In Oregon, New Gun Violence Restraining Orders Appear to Be Used as Intended

In 56 percent of ERPO petitions, the petitioner specifically referred to the respondent as having a mental illness or mental health concern, despite the fact that Oregon law does not list mental health as a factor to be considered in ERPO petitions. Petitions filed by law enforcement were more likely to report mental illness or mental health concerns than petitions filed by others.

Also, more than half of death threats, suicide threats, or suicide attempts with known timing occurred within one week of the petition being filed, the study found, suggesting that the petitions are being used in times of immediate crisis.

The study also found that 74 percent of petitioners reported that respondents had a gun at the time of the filing, and 49 percent said respondents had recently acquired or tried to acquire a deadly weapon, 96 percent of which were firearms.

In 26 percent of cases, the petitioner did not explicitly indicate that the respondent currently had a gun. Some petitioners said they filed the ERPO petition to prevent a respondent without a gun from acquiring one out of concern about the increased risk of harm that would pose. This use of ERPO may be overlooked by policymakers and other stakeholders because ERPOs are more commonly thought of as a tool to remove guns from dangerous individuals than as a tool to prevent gun purchases by dangerous individuals, the authors suggest.

Most petitions (65 percent) in Oregon were filed by law enforcement, which is lower than in other states where non-law-enforcement individuals can file ERPOs, according to the authors. Petitions filed by law enforcement were more likely to be granted than petitions filed by family or household members.

The study concluded that ERPO petitions and orders are overwhelmingly being used as intended, that is, for cases of imminent risk of harm to self or others. Yet it is possible they could be used more.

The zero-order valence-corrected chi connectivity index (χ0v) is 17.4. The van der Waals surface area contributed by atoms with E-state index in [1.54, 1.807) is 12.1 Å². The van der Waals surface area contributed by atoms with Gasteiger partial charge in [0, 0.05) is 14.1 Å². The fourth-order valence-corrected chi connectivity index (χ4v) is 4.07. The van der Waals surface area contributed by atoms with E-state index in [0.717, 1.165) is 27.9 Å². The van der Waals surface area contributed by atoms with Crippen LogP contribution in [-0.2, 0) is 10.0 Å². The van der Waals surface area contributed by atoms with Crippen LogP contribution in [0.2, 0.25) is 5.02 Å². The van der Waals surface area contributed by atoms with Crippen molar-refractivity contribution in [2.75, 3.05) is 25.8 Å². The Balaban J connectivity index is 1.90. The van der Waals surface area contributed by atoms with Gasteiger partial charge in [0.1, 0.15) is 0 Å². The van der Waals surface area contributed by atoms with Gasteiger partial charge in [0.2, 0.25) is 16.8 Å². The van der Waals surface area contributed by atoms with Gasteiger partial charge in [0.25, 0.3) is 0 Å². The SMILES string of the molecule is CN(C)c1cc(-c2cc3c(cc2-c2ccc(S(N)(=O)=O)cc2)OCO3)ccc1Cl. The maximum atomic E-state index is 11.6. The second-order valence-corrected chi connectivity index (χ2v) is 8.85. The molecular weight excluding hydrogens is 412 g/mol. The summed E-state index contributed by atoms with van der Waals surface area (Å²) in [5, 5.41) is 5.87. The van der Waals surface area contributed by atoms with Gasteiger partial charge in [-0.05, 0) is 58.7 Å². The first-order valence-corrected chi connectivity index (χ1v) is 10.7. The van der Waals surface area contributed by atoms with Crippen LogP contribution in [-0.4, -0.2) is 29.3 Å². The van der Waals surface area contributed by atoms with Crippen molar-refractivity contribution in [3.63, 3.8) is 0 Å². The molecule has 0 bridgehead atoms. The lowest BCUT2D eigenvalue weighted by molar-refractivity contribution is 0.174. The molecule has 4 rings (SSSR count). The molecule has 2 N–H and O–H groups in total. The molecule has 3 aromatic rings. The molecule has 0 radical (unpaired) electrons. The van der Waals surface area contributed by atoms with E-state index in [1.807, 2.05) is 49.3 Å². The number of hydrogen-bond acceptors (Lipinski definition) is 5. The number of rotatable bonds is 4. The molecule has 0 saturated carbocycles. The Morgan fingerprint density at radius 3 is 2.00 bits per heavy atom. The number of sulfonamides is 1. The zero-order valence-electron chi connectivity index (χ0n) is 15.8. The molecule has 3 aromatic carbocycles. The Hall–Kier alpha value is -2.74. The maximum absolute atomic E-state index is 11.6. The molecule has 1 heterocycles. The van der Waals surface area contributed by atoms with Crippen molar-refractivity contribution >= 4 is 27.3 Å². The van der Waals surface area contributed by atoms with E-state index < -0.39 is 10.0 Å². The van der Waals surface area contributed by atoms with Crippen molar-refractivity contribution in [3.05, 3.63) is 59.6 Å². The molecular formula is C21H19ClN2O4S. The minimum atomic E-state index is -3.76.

The number of ERPO petitions in Oregon and the number of counties without a single petition in the first 15 months of the law suggest that ERPOs may be an underused tool,” suggests Jennifer Paruk, a doctoral student in criminal justice at MSU, who coauthored the study. “Greater dissemination of public information about ERPOs could increase their appropriate use so high-risk individuals and their families could benefit, especially when dangerous individuals are prevented from purchasing guns.”

The authors clarify that their work, in characterizing and describing information in ERPO petitions, should not be viewed as a systematic measurement of characteristics of ERPO respondents. The study, they note, was limited by their reliance on petitions completed by individuals who may or may not know respondents’ full histories. In addition, sometimes language used by petitioners was imprecise, leaving the researchers to estimate meanings. Finally, the study provides a view of ERPOs in one state and so its findings should not be generalized to other states.